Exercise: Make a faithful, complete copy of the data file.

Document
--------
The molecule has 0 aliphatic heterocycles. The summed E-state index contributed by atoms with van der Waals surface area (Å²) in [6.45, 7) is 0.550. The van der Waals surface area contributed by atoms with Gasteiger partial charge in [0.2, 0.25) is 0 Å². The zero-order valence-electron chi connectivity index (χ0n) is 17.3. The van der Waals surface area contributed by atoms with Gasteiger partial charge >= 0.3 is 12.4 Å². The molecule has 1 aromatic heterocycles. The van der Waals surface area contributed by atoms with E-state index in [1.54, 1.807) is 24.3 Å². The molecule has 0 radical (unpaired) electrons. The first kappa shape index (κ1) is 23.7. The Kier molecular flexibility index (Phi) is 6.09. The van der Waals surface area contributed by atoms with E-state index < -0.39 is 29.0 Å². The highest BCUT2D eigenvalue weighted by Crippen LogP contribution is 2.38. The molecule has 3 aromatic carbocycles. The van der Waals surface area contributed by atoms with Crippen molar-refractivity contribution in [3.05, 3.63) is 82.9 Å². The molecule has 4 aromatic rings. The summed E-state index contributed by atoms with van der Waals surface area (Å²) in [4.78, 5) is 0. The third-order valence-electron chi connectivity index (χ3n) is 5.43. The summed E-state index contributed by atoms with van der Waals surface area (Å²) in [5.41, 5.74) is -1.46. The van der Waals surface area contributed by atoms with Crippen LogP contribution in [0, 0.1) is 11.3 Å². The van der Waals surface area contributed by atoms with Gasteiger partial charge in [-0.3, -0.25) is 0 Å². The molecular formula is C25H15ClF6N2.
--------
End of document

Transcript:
The molecule has 0 aliphatic heterocycles. The summed E-state index contributed by atoms with van der Waals surface area (Å²) in [6.45, 7) is 0.550. The van der Waals surface area contributed by atoms with Gasteiger partial charge in [0.2, 0.25) is 0 Å². The zero-order valence-electron chi connectivity index (χ0n) is 17.3. The van der Waals surface area contributed by atoms with Gasteiger partial charge >= 0.3 is 12.4 Å². The molecule has 1 aromatic heterocycles. The van der Waals surface area contributed by atoms with E-state index in [1.54, 1.807) is 24.3 Å². The molecule has 0 radical (unpaired) electrons. The first kappa shape index (κ1) is 23.7. The Kier molecular flexibility index (Phi) is 6.09. The van der Waals surface area contributed by atoms with E-state index < -0.39 is 29.0 Å². The highest BCUT2D eigenvalue weighted by Crippen LogP contribution is 2.38. The molecule has 3 aromatic carbocycles. The van der Waals surface area contributed by atoms with Crippen molar-refractivity contribution in [3.05, 3.63) is 82.9 Å². The molecule has 4 aromatic rings. The summed E-state index contributed by atoms with van der Waals surface area (Å²) in [4.78, 5) is 0. The third-order valence-electron chi connectivity index (χ3n) is 5.43. The summed E-state index contributed by atoms with van der Waals surface area (Å²) in [5.41, 5.74) is -1.46. The van der Waals surface area contributed by atoms with Crippen LogP contribution in [0, 0.1) is 11.3 Å². The van der Waals surface area contributed by atoms with Gasteiger partial charge in [-0.3, -0.25) is 0 Å². The molecular formula is C25H15ClF6N2.